Michael Stutz with his sculpture “Penelope” at Tidelands Park. Photo by Chris Jennewein

After a wait nearly as long as her fabled husband’s return from the Trojan War, a seven-foot woven bronze statue of Penelope once again looks over San Diego Bay.

The statue of Odysseus’ faithful wife by Fallbrook sculptor Michael Stutz, first unveiled on the San Diego side in 2008, had languished in storage since 2011 before being erected last week at Coronado’s Tidelands Park.

Penelope now gazes at the San Diego waterfront, looking directly at the midpoint of the Coronado Bridge, watching as the Navy ships go by.

“It’s almost like she’s waiting for her husband to return from the war, like she did in the Greek poem,” said Garry Bonelli, chairman of the Port of San Diego.

In the epic poem by Homer, the faithful Penelope awaits her husband’s return, putting off suitors by saying she must first weave a burial shroud for her father. Every day she weaves, and every night she undoes her work.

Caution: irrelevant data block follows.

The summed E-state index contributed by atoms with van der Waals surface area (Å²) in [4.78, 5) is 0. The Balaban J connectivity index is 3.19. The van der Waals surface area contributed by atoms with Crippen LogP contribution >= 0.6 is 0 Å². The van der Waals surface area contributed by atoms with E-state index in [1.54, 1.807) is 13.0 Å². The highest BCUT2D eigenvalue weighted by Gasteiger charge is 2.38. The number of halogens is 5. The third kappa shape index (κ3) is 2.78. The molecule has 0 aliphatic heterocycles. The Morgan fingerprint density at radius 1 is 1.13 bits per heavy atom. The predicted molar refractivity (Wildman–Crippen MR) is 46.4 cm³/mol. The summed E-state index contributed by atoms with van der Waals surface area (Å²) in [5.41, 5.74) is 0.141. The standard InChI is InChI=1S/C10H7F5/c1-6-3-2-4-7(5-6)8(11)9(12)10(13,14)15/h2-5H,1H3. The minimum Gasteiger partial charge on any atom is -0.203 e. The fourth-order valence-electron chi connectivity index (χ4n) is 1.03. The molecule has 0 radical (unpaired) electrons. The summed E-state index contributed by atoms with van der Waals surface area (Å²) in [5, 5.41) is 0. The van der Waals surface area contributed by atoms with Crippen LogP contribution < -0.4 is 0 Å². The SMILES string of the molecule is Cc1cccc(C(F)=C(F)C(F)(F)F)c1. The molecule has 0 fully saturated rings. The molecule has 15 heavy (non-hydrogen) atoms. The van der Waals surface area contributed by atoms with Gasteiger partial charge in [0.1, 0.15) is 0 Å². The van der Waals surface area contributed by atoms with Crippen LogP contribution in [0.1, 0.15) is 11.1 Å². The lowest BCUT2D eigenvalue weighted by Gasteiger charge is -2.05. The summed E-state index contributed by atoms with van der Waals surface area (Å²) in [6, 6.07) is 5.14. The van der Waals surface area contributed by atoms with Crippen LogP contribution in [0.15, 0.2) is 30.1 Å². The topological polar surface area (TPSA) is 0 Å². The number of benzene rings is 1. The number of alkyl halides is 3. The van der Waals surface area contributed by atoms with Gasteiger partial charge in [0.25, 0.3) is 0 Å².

Stutz, who describes his technique as “using line to create form,” employed bronze strips to create a hollow statue that people can step into to see the world through Penelope’s eyes.

“It’s a much better site than where it was before. And it relates to the narrative,” he said, pointing to the Navy ships, and comparing the metal strips to the threads in the shroud Penelope was weaving.

Allan Tait, a senior project manager at the port, said he expects the statue to become a favorite spot for waterfront photos.

“Ten minutes after we had it in place, we had people taking selfies with her,” said Tait, who worked with Stutz to restore the statue after it’s long exile in a port facility in National City.

Stutz said Penelope resonates today because she represents enduring qualities in humanity.

“The reason we keep telling these stories is that they always apply — to every age,” he said.

Penelope’s view toward the Coronado Bridge. Photo by Chris Jennewein
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Chris Jennewein

Chris Jennewein is Editor & Publisher of Times of San Diego.